Banks raise prime rates in response to Fed

Associated, BMO Harris among them

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A rendering of BMO Harris Bank’s new office tower, which is currently being built in downtown Milwaukee.

Associated Banc-Corp and BMO Harris Bank were among the financial institutions increasing their U.S. prime lending rate from 4.25 percent to 4.5 percent on Wednesday in response to the Federal Reserve’s decision to raise its key rate.

Green Bay-based Associated Bank and Chicago-based BMO Harris Bank each have a significant presence in the Milwaukee market.

The prime rate is the baseline rate charged to banks’ most creditworthy customers, namely corporations, and influences the rates available for mortgage, small business and personal loans. Banks’ prime rates are generally correlated with the federal funds rate.

For the fifth time since the financial crisis, the Federal Open Market Committee increased the federal funds rate by a quarter point, this time to 1.25 to 1.5 percent.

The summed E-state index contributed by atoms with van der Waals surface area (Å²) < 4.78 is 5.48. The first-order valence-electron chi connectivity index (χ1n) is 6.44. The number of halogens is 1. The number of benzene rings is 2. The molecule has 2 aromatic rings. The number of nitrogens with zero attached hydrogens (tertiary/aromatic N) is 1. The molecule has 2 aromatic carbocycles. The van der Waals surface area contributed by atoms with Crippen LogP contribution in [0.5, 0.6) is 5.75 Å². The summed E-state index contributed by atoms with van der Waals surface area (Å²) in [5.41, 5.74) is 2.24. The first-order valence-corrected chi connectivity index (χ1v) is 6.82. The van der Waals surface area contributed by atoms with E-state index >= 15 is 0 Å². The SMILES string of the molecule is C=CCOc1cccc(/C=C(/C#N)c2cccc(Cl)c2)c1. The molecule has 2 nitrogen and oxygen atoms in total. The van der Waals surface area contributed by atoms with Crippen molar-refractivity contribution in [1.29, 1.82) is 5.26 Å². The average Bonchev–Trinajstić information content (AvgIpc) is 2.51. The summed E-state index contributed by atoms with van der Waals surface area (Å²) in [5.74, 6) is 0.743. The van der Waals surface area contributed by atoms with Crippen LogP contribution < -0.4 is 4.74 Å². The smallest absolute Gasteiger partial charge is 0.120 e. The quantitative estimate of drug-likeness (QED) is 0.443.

The Fed cited a stronger labor market, steadily increasing economic activity, a declining unemployment rate, increasing household and business fixed investment spending as reasons for the rate bump.

“Consistent with its statutory mandate, the committee seeks to foster maximum employment and price stability,” the FOMC said in its statement. “Hurricane-related disruptions and rebuilding have affected economic activity, employment and inflation in recent months, but have not materially altered the outlook for the national economy. Consequently, the committee continues to expect that, with gradual adjustments in the stance of monetary policy, economic activity will expand at a moderate pace and labor market conditions will remain strong.”

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Molly Dill, former BizTimes Milwaukee managing editor.

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